Job Search: Costs

Tuesday, November 17th, 2009 - CV Help, CV Tips, CV Writing, Employment, Job Advertisement, Job Application, Job Boards, job search

Job Search Costs

job hunting

Have you ever considered the costs of a Job Search? No? Perhaps you should, because even if your job search is going well, your job search is costing you time and hence money.

Firstly, lets put aside the cost of missed opportunity in the wages you are missing. The average UK wage is presently around £24,000 per annum, which is £2,000 per month or £100/working day, or £66/day. Hence, every week out of employment is costing you circa £500.

Direct Job Search costs

The real costs of the job search are in the new costs you now face in getting a job. For instance, had you considered the following at minimum:

  • Writing your own CV – will take around 5days to write yourself, and then further adjust. No direct cost, but £500 in lost income.
  • Finding Jobs to apply for – jobs can be found online at free Jobs Boards, but you should also allow for the cost of newspapers and niche magazines. A direct cost of around £5/week.
  • Communications – your computer, telephone and new PAYG mobile are not free. Assuming you already have a computer, allow £5/week for broadband, £10/week on telephone calls and £5/week on mobile calls, for a total of £20/week
  • Administration – in North America this would cover Job Search Virtual Assistants and other such services, but in Europe we are talking about paper, printer ink, envelopes and  stamps. You can’t use photocopier paper or cheap envelopes, so allow at least £20/week
  • Clothing – you probably have a good working set of suits and formal wear which will enable you to present yourself correctly. But clothes do wear out, and they need cleaning. Allow £20/week for clothing and cleaning
  • Travel – you need to get to interviews. Let use assume that half of the time you take the car, and half of the time public transport, and get one interview per week. £50/week

Optional Job Search costs

In all in direct costs, your job search will be costing you around £115 a week in direct costs, and £500 a week in lost income: a total of £2,460/month. Let us say you want to speed this process up:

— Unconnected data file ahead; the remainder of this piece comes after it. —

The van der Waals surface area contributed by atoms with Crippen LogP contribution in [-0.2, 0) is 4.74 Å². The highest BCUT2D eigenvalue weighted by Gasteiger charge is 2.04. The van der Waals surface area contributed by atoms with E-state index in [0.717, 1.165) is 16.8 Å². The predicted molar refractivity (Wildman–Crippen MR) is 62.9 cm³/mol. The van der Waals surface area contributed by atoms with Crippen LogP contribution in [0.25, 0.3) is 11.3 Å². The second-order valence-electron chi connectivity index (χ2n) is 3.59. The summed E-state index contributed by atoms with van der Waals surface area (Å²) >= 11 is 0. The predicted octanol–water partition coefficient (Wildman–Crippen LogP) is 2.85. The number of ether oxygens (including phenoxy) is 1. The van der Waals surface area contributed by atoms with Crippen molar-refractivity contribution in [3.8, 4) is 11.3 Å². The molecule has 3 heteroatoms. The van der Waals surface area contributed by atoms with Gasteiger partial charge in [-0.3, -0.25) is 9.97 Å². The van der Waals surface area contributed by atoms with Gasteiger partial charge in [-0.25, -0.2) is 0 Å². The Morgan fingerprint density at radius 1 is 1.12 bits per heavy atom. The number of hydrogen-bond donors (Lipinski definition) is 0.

• Networking – online social networks like LinkedIn are free to register on, but you may want to supplement that with some physical networking. One meeting a week plus travel, allow £50/week
  • Job Search coaching – I have seen prices range from £100 for a whole course, to £100/session. The few I have seen who might have some experience of either recruiting or HR are few and far between, and normally charge over £500 for a six session initial engagement. I would suggest if you are considering this as an option, that you take the Myers Briggs test for free
  • Paid Jobs boards – paid Jobs Boards claim to provide niche opportunity for job seekers. I am as a recruiter as sceptical as Nick Corcodilos of paid job boards and particularly The Ladders. But, if you feel they would add to your job search, then allow £120 per job board per six months
  • Job Search software – as a recruiter, the most annoying thing when making an initial telephone call a job applicant, is them not knowing let alone remembering that they applied for your job! I suggest to our Professional CV clients that they use a simple spreadsheet style piece of paper – we provide the basic layout for free to our Professional CV clients – which keeps a list of the jobs they applied for, when, and basic job details. You can use software like Jibber Jobber or similar (I don’t advocate software outside of the office as part of your Job Search Toolkit, as paper works without the need for a battery, and in most weathers!), but if you choose to do so allow £10/month

If you took all of these additional costs alone, they would add up to an additional £450/month – doubling the cost of a basic job search, to £900/month.

Total Job Search costs

Now lets look at the duration of this cost.